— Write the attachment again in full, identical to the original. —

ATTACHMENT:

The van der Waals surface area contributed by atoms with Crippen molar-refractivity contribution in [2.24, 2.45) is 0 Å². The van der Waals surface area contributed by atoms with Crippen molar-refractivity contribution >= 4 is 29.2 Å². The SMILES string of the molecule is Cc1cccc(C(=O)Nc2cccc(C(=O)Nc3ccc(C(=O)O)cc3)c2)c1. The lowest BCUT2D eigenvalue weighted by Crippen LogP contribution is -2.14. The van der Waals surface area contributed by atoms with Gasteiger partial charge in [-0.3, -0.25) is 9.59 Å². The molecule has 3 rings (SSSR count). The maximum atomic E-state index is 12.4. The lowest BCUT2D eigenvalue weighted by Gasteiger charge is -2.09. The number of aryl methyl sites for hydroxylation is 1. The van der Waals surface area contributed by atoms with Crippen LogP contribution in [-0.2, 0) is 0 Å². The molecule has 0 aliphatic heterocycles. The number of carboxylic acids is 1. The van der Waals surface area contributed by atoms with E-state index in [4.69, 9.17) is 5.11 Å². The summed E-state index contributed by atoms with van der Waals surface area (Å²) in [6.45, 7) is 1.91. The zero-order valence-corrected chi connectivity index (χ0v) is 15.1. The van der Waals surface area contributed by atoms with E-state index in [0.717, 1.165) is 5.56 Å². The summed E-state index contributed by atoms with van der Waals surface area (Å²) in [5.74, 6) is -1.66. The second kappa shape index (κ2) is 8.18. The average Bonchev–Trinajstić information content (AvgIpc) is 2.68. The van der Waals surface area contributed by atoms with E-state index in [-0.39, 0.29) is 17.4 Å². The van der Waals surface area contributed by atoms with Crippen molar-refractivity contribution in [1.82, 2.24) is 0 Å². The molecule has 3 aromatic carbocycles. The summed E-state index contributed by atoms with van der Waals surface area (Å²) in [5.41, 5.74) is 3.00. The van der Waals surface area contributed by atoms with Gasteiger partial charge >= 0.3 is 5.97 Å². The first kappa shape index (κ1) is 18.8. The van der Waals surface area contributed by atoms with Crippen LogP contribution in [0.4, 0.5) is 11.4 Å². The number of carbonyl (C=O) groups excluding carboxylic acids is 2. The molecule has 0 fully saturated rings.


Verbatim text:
The van der Waals surface area contributed by atoms with Crippen molar-refractivity contribution in [2.24, 2.45) is 0 Å². The van der Waals surface area contributed by atoms with Crippen molar-refractivity contribution >= 4 is 29.2 Å². The SMILES string of the molecule is Cc1cccc(C(=O)Nc2cccc(C(=O)Nc3ccc(C(=O)O)cc3)c2)c1. The lowest BCUT2D eigenvalue weighted by Crippen LogP contribution is -2.14. The van der Waals surface area contributed by atoms with Gasteiger partial charge in [-0.3, -0.25) is 9.59 Å². The molecule has 3 rings (SSSR count). The maximum atomic E-state index is 12.4. The lowest BCUT2D eigenvalue weighted by Gasteiger charge is -2.09. The number of aryl methyl sites for hydroxylation is 1. The van der Waals surface area contributed by atoms with Crippen LogP contribution in [-0.2, 0) is 0 Å². The molecule has 0 aliphatic heterocycles. The number of carboxylic acids is 1. The van der Waals surface area contributed by atoms with E-state index in [4.69, 9.17) is 5.11 Å². The summed E-state index contributed by atoms with van der Waals surface area (Å²) in [6.45, 7) is 1.91. The zero-order valence-corrected chi connectivity index (χ0v) is 15.1. The van der Waals surface area contributed by atoms with E-state index in [0.717, 1.165) is 5.56 Å². The summed E-state index contributed by atoms with van der Waals surface area (Å²) in [5.74, 6) is -1.66. The second kappa shape index (κ2) is 8.18. The average Bonchev–Trinajstić information content (AvgIpc) is 2.68. The van der Waals surface area contributed by atoms with E-state index in [-0.39, 0.29) is 17.4 Å². The van der Waals surface area contributed by atoms with Crippen molar-refractivity contribution in [1.82, 2.24) is 0 Å². The molecule has 3 aromatic carbocycles. The summed E-state index contributed by atoms with van der Waals surface area (Å²) in [5.41, 5.74) is 3.00. The van der Waals surface area contributed by atoms with Gasteiger partial charge >= 0.3 is 5.97 Å². The first kappa shape index (κ1) is 18.8. The van der Waals surface area contributed by atoms with Crippen LogP contribution in [0.4, 0.5) is 11.4 Å². The number of carbonyl (C=O) groups excluding carboxylic acids is 2. The molecule has 0 fully saturated rings.